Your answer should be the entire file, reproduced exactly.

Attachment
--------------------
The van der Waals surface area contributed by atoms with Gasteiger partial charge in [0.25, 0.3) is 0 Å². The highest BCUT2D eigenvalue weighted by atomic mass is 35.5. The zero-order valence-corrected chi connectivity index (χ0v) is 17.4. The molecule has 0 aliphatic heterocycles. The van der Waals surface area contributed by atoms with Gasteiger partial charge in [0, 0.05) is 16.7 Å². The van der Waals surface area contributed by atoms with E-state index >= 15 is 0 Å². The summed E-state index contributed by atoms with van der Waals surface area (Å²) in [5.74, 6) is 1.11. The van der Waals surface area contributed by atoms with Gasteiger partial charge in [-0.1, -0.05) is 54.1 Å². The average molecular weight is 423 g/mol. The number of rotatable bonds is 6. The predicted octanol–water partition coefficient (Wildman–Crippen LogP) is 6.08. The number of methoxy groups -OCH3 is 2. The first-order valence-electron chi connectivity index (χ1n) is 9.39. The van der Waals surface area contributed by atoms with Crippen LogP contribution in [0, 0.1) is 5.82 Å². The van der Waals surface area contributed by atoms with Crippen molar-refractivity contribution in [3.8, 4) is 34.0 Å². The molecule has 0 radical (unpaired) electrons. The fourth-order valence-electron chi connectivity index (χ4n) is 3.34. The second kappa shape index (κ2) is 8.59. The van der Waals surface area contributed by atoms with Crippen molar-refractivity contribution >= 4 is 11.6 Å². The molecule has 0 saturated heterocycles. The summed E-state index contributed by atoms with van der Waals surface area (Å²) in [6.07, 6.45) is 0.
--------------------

The van der Waals surface area contributed by atoms with Gasteiger partial charge in [0.25, 0.3) is 0 Å². The highest BCUT2D eigenvalue weighted by atomic mass is 35.5. The zero-order valence-corrected chi connectivity index (χ0v) is 17.4. The molecule has 0 aliphatic heterocycles. The van der Waals surface area contributed by atoms with Gasteiger partial charge in [0, 0.05) is 16.7 Å². The van der Waals surface area contributed by atoms with E-state index >= 15 is 0 Å². The summed E-state index contributed by atoms with van der Waals surface area (Å²) in [5.74, 6) is 1.11. The van der Waals surface area contributed by atoms with Gasteiger partial charge in [-0.1, -0.05) is 54.1 Å². The average molecular weight is 423 g/mol. The number of rotatable bonds is 6. The predicted octanol–water partition coefficient (Wildman–Crippen LogP) is 6.08. The number of methoxy groups -OCH3 is 2. The first-order valence-electron chi connectivity index (χ1n) is 9.39. The van der Waals surface area contributed by atoms with Crippen LogP contribution in [0, 0.1) is 5.82 Å². The van der Waals surface area contributed by atoms with Crippen molar-refractivity contribution in [3.8, 4) is 34.0 Å². The molecule has 0 radical (unpaired) electrons. The fourth-order valence-electron chi connectivity index (χ4n) is 3.34. The second kappa shape index (κ2) is 8.59. The van der Waals surface area contributed by atoms with Crippen molar-refractivity contribution >= 4 is 11.6 Å². The molecule has 0 saturated heterocycles. The summed E-state index contributed by atoms with van der Waals surface area (Å²) in [6.07, 6.45) is 0.